However, researchers with Grassroots Leadership, an Austin nonprofit that focuses on prison reform, and the Texas Criminal Justice Coalition found that disciplinary cases for possession of contraband at the Travis County Correctional Complex increased, along with assaults and other disciplinary infractions increased after video-only visitation became the default policy in Travis County.
Out of prison and back in the workforce, Smith now says in-person visits would have made a difference for his family when he was incarcerated.
“There was a lot of reason to hope,” Smith said, once he got clean in jail. But his mom literally couldn’t see it. He remembers how the fog of the drugs went away, how he could show emotion through his face and how his eyes were clear again.
A few weeks after that visit, his mother — a regular hiker and health nut — had a heart attack. “The stress and anguish she was going through. Losing her son … to prison, that was just too much,” he told the Observer.
“You can’t see those little nuances on a computer screen,” he said. “If she had been able to see that it would have been much easier on her.”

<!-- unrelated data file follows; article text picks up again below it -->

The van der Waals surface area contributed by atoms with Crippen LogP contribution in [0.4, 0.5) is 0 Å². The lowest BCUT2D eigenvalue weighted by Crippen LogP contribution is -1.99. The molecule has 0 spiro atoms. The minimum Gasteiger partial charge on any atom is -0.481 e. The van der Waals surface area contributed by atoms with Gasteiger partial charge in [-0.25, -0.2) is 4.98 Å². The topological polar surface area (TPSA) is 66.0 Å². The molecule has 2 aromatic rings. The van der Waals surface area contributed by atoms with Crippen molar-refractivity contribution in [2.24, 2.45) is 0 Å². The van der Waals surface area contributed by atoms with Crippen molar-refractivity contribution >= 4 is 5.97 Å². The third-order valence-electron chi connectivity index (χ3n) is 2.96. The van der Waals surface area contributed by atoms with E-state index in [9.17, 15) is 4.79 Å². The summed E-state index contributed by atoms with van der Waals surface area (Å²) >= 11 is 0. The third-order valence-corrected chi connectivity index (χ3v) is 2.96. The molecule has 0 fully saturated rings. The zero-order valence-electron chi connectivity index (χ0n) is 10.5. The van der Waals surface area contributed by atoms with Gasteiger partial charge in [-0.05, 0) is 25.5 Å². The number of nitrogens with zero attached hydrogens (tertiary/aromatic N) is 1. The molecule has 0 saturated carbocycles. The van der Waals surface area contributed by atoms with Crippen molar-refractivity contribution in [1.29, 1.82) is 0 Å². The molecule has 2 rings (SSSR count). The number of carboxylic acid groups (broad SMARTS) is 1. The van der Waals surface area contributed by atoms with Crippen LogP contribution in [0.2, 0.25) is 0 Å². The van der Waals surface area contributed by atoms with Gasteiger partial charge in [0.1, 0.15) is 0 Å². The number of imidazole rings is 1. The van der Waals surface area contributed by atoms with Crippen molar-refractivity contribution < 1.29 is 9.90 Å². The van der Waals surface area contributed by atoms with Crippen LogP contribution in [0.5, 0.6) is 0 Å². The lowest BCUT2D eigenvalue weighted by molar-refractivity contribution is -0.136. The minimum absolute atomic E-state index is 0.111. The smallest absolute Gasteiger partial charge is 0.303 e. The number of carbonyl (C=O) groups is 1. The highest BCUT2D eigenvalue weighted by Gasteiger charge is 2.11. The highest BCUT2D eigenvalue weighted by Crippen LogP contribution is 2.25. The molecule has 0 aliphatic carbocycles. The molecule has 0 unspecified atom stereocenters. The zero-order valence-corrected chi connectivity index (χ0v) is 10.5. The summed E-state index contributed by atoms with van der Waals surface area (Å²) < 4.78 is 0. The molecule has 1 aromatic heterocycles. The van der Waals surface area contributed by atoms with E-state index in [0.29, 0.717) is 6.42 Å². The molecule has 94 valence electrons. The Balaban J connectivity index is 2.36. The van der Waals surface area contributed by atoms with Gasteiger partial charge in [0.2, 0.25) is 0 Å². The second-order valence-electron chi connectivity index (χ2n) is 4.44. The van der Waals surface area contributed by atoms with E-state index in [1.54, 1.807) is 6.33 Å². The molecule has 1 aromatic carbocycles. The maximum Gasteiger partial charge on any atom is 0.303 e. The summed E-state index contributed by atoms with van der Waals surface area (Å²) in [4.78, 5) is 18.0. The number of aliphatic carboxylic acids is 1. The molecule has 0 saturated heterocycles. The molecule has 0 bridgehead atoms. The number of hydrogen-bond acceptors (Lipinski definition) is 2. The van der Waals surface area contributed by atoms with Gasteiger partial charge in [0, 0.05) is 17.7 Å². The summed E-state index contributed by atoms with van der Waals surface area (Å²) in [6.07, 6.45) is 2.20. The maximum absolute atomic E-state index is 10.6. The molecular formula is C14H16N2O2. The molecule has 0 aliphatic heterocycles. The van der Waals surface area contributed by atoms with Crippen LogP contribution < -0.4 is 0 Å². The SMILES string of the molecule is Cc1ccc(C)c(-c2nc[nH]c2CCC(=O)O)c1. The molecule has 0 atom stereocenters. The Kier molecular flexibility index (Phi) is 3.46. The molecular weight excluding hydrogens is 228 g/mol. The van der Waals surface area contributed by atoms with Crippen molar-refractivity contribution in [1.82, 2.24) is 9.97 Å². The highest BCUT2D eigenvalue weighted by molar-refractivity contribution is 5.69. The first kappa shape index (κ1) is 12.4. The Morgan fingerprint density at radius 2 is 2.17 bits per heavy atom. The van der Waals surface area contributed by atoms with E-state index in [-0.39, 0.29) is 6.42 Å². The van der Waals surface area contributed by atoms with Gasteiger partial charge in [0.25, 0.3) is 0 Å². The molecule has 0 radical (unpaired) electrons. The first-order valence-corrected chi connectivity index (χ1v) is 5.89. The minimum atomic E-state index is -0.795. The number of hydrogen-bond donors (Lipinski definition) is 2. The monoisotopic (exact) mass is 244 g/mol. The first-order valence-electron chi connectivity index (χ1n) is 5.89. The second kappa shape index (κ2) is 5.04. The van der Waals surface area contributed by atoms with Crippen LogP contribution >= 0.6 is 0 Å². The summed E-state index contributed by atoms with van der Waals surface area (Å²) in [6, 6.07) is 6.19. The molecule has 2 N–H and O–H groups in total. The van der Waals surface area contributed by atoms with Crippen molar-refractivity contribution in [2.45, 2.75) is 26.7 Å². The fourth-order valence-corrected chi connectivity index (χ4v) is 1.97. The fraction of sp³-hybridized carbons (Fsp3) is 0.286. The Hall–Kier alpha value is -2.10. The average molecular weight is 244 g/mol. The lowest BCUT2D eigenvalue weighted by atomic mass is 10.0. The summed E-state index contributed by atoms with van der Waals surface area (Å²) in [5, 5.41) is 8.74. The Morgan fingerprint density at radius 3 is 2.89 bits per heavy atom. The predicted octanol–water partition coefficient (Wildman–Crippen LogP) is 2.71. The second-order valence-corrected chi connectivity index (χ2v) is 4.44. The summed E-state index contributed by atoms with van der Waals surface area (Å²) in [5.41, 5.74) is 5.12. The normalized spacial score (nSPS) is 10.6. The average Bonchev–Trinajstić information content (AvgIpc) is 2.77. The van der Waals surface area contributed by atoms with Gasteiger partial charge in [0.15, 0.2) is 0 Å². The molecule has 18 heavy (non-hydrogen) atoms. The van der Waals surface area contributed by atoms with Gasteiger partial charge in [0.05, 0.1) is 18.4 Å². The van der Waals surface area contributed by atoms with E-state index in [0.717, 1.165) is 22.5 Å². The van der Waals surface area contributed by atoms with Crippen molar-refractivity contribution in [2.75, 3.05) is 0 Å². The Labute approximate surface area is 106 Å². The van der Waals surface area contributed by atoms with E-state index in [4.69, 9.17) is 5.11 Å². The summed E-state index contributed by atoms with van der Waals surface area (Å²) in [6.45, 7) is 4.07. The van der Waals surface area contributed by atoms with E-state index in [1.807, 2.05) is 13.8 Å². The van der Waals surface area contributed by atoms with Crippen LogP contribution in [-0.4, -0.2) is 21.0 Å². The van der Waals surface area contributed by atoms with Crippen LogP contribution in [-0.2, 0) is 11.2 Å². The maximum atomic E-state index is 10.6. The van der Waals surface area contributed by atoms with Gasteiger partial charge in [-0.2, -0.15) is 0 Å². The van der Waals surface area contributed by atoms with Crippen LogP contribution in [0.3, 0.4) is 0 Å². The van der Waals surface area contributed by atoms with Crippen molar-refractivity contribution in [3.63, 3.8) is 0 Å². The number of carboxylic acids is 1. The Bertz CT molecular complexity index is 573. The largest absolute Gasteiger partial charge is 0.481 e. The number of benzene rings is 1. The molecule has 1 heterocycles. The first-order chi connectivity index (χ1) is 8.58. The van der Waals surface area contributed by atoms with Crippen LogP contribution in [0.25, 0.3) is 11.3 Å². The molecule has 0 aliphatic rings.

County Judge Sarah Eckhardt, who presides over the Commissioners Court, has been a vocal proponent of reinstating in-person visitation.
“The idea of having to talk to your loved one through a television screen … knowing that you might not see them again for a long time just doesn’t sit right as a human being,” she said.
With that sentiment in mind, Eckhardt and the commissioners made their first attempt to bring it back at the September 9 budget mark-up session, when the sheriff’s department proposed that the budget reserve $964,000 to restore in-person jail visits. Eckhardt said that proposal didn’t sit well with commissioners who felt they’d be “rewarding the sheriff’s department for having ended in-person visitation.”
“I was the only one who voted in favor for it, mostly because I wanted to keep the idea alive. Once something fails unanimously it’s difficult to bring it back,” Eckhardt said.
So Eckhardt went to the county’s Planning and Budget Office to find a solution: $657,000 in the department’s overtime reserve would be used reinstate in-person jail visits.
The sheriff’s office has said it can have in-person visitation — facilitated by 14 full-time new-hires — up and running by April.
“We’ll try to get it up faster than that,” Eckhardt said.
As Travis County moves toward seeing the return of face-to-face visits, the issue of jail visitation practices is like to garner more attention statewide. This month, Lieutenant Governor Dan Patrick made jail visitation part of his interim charges, asking the Senate Criminal Justice Committee to review jail visitation practices, including communication costs for family members of incarcerated people and ways to “promote familial contact and relationships.”
Doug Smith said that he hopes the interim charge “will keep the discussion alive, and hopefully lead to a statewide policy requiring in-person visitation in all county jails.”